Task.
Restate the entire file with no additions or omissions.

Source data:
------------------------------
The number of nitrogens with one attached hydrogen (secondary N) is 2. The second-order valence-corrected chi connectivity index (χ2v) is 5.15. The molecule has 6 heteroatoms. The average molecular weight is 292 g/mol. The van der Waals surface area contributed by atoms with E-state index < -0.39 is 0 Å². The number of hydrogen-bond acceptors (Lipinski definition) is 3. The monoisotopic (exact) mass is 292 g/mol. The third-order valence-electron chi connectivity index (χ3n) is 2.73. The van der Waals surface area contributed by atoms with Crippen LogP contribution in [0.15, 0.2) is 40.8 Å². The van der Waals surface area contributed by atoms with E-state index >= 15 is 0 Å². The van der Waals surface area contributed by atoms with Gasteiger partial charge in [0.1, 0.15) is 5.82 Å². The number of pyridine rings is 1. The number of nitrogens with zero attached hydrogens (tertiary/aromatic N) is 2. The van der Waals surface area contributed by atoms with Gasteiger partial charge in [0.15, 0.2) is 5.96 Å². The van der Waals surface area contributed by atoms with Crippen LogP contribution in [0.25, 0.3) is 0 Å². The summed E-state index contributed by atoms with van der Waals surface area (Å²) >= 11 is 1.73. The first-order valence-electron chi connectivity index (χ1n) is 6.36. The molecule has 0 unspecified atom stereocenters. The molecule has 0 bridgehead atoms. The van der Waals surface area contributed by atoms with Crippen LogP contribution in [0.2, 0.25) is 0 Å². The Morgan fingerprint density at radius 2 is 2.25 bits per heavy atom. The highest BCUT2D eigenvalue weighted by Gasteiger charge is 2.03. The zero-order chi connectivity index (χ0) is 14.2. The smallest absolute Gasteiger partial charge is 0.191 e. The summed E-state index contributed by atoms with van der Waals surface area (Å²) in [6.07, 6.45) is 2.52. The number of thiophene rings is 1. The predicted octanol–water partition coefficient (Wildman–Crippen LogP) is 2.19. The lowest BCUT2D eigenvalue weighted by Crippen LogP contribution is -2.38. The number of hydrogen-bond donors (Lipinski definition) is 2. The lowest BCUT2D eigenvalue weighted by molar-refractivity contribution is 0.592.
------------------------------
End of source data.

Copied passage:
The number of nitrogens with one attached hydrogen (secondary N) is 2. The second-order valence-corrected chi connectivity index (χ2v) is 5.15. The molecule has 6 heteroatoms. The average molecular weight is 292 g/mol. The van der Waals surface area contributed by atoms with E-state index < -0.39 is 0 Å². The number of hydrogen-bond acceptors (Lipinski definition) is 3. The monoisotopic (exact) mass is 292 g/mol. The third-order valence-electron chi connectivity index (χ3n) is 2.73. The van der Waals surface area contributed by atoms with Crippen LogP contribution in [0.15, 0.2) is 40.8 Å². The van der Waals surface area contributed by atoms with E-state index >= 15 is 0 Å². The van der Waals surface area contributed by atoms with Gasteiger partial charge in [0.1, 0.15) is 5.82 Å². The number of pyridine rings is 1. The number of nitrogens with zero attached hydrogens (tertiary/aromatic N) is 2. The van der Waals surface area contributed by atoms with Gasteiger partial charge in [0.15, 0.2) is 5.96 Å². The van der Waals surface area contributed by atoms with Crippen LogP contribution in [0.25, 0.3) is 0 Å². The summed E-state index contributed by atoms with van der Waals surface area (Å²) >= 11 is 1.73. The first-order valence-electron chi connectivity index (χ1n) is 6.36. The molecule has 0 unspecified atom stereocenters. The molecule has 0 bridgehead atoms. The van der Waals surface area contributed by atoms with Crippen LogP contribution in [0.2, 0.25) is 0 Å². The Morgan fingerprint density at radius 2 is 2.25 bits per heavy atom. The highest BCUT2D eigenvalue weighted by Gasteiger charge is 2.03. The zero-order chi connectivity index (χ0) is 14.2. The smallest absolute Gasteiger partial charge is 0.191 e. The summed E-state index contributed by atoms with van der Waals surface area (Å²) in [6.07, 6.45) is 2.52. The number of thiophene rings is 1. The predicted octanol–water partition coefficient (Wildman–Crippen LogP) is 2.19. The lowest BCUT2D eigenvalue weighted by Crippen LogP contribution is -2.38. The number of hydrogen-bond donors (Lipinski definition) is 2. The lowest BCUT2D eigenvalue weighted by molar-refractivity contribution is 0.592.